Seacurus Top Ten Daily News Stories 16/10/2014

Seacurus Top Ten Daily News Stories 16/10/2014

1. Attacks Resume in GoA
A series of piracy-related incidents were reported during the third quarter of this year in the Gulf of Aden from the Northeast Somali coastline, up along the Omani coast, according to OCEANUSLive, a maritime sharing platform. OCEANUSLive said a matter of concern during Q3 has been the reports of a number of skiffs – between four to nine skiffs – closing on merchant vessels in the Bab al Mandeb (BAM) area.
2. Jockeying For IMO Position 
Denmark and its maritime industry are lobbying to get the top position at the International Maritime Organization, a United Nations body that wields great influence over global shipping through its regulations, industry sources said. The current secretary general of the IMO, Koji Sekimizu, is due to step down at the end of next year, and shipping journals have said Panama, Cyprus and Mexico are also preparing to put forward candidates for the post.
3. Ballast Water Convention Edges Closer
Turkey has ratified the IMO Ballast Water Management (BWM) Convention, becoming the 43rd signatory, following Japan last week. With Turkey signing on the dotted line the total number if states by percentage of the world fleet ratifying the conventions now represents 32.54% of world tonnage. The convention now has just 2.46% left to go before 35% of global tonnage falls under the agreement and triggers the convention’s entry into force.
4. Port Held by Islamist Fighters
The Shi’ite Muslim Houthi movement which seized Yemen’s capital Sanaa last month has extended its control to the Red Sea port of Hodeidah, deploying checkpoints and also taking control of the city’s airport, local officials said. Hodeidah is the second largest port in the impoverished Arabian peninsula nation after Aden, a southern city on the Gulf of Aden. The attackers reportedly met little or no resistance from security forces.
5. Oil Import First
The first tanker of imported crude ever bought by Venezuela has sailed from Algeria in a move to reduce costs by the South American state-run oil company PDVSA, according to Reuters ship tracking data and sources close to the deal.
Venezuela will start using imported Algerian crude as a diluent for its extra-heavy crude output from the vast Orinoco Belt, its main producing region, replacing the costly heavy naphtha it had been buying in recent years.
6. Steel Coil Dispute Findings
Russian metal trading company Yuzhny Zavod Metall Profil (YZMP), the holder of a CONGEN 1994 bill of lading, took delivery of 411 coils of steel sheets at Novorossiysk, Russia, all with varying degrees of damage. YZMP decided to claim under the bill of lading against the owner, Eems Beheerder B.V.  The judge concluded that the sole effective cause of damage to the cargo was the vessel not being properly loaded and stowed when she left the port. 
7. Joint Gulf Naval Force Beckons
The Gulf Cooperation Council (GCC) countries are looking into establishing a joint naval force capable of defending the security of the region, a Kuwaiti official has said. Major General Ahmad Al Mulla, adviser at the Ministry of Defence, said the new strategy is aimed at formulating a marine corps carrying on the responsibility of protecting Gulf waters from threats, a concept similar to the GCC Peninsula Shield Force but for marine security purposes.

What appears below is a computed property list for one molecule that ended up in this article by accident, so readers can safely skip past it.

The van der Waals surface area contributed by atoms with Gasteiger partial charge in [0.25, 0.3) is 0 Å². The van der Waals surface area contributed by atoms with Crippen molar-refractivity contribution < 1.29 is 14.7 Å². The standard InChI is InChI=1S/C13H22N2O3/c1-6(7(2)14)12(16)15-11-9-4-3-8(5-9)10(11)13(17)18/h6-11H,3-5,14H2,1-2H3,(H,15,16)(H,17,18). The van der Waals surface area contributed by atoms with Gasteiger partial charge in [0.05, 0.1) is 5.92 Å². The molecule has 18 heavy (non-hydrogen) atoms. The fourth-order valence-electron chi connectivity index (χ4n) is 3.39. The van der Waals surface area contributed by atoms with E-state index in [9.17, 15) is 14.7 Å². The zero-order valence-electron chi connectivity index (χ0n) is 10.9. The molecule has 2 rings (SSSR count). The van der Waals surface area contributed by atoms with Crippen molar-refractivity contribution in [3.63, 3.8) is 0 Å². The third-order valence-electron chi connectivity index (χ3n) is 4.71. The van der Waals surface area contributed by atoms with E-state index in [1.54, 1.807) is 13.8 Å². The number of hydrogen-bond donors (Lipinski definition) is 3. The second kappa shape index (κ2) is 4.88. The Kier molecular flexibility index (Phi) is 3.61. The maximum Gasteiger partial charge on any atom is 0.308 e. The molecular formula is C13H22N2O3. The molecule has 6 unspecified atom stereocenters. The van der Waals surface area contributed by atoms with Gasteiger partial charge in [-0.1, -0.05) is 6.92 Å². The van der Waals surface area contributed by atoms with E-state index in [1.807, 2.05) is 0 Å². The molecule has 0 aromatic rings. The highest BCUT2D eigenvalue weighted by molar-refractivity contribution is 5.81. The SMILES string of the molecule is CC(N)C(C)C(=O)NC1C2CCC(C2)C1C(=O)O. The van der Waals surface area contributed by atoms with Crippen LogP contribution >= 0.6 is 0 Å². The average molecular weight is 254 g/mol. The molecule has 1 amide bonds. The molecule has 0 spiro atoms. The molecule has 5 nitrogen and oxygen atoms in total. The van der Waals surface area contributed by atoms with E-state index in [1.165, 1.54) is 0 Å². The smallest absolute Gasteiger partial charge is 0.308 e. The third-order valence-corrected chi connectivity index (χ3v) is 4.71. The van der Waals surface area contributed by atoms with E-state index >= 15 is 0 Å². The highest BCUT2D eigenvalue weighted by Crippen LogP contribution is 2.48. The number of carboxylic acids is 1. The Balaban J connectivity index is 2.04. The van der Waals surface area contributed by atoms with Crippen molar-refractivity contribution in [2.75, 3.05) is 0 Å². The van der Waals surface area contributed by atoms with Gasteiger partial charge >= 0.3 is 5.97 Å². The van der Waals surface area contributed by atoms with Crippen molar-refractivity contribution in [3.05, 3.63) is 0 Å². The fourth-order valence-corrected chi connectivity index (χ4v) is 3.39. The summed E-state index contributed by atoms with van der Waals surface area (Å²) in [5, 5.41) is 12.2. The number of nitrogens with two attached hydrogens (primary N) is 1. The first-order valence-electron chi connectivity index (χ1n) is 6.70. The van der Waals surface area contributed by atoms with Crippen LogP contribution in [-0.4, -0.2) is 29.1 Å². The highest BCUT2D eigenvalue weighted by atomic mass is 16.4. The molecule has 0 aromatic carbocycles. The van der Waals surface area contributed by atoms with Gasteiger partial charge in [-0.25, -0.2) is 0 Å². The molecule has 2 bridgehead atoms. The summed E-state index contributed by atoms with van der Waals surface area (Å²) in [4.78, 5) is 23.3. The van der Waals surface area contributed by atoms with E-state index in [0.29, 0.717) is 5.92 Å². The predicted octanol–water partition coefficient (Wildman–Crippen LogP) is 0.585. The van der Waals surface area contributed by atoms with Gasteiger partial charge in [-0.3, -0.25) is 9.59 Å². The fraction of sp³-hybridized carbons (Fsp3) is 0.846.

8. Somali Coast Guards Steps Up
NATO’s counter-piracy Operation OCEAN SHIELD has conducted training with Somali Coast Guard personnel. The training took place off the coast of the town of Hobyo, and marks the first time Somali maritime forces have been trained in their territorial waters. The Coast Guard trainees were trained in criminal investigation procedures, first aid, and motor engine maintenance and repair.
9. P&i Club Releases Data
The Shipowners’ Club has released its half yearly results as at 20th August for the 2014/15 year, and reports a strong underwriting performance with a significant increase in free reserves over the same period last year. The Club reported earned premiums of US$120.3M which led to an underwriting surplus of US$4.6M. The decision to withdraw from the Pacific North West fishing sector, has hit premium income but is expected to have a positive effect.
10. Tackling Migrants At Sea
The Migrant Offshore Aid Station (MOAS), which started operating at the end of August, has rescued some 2,200 migrants crossing from Libyan shores. The Malta-based privately funded humanitarian initiative was set up by U.S. citizen Christopher Catrambone and his Italian wife Regina after the October 2013 Lampedusa tragedies, which left hundreds dead. They were inspired by the Pope’s appeal for entrepreneurs to do something tangible to assist.

Daily news feed from Seacurus Ltd – providers of MLC crew insurance solutions


Best regards,

S Jones
Seacurus Ltd


Registered in England No. 5201529

Authorised and regulated by the Financial Conduct Authority
A Barbican Group company

Telephone: +44 191 4690859
Facsimile:  +44 191 4067577

Email: [email protected]


Registered Office: Suite 3, Level 3,
Baltic Place West, Baltic Place,
South Shore Road,
NE8 3BA,
United Kingdom


This message, and any associated files, are intended only for the use of the individual or entity to which it was addresses and may contain information that is confidential, subject to copyright or constitutes a trade secret. If you are not the intended recipient you are hereby notified that any dissemination, copying or distribution of this message, or files associated with this message, is strictly prohibited. If you have received this message in error, please notify us immediately.


Leave a reply

©2024 InterManager - Promoting Excellence In Ship Management

Log in with your credentials

Forgot your details?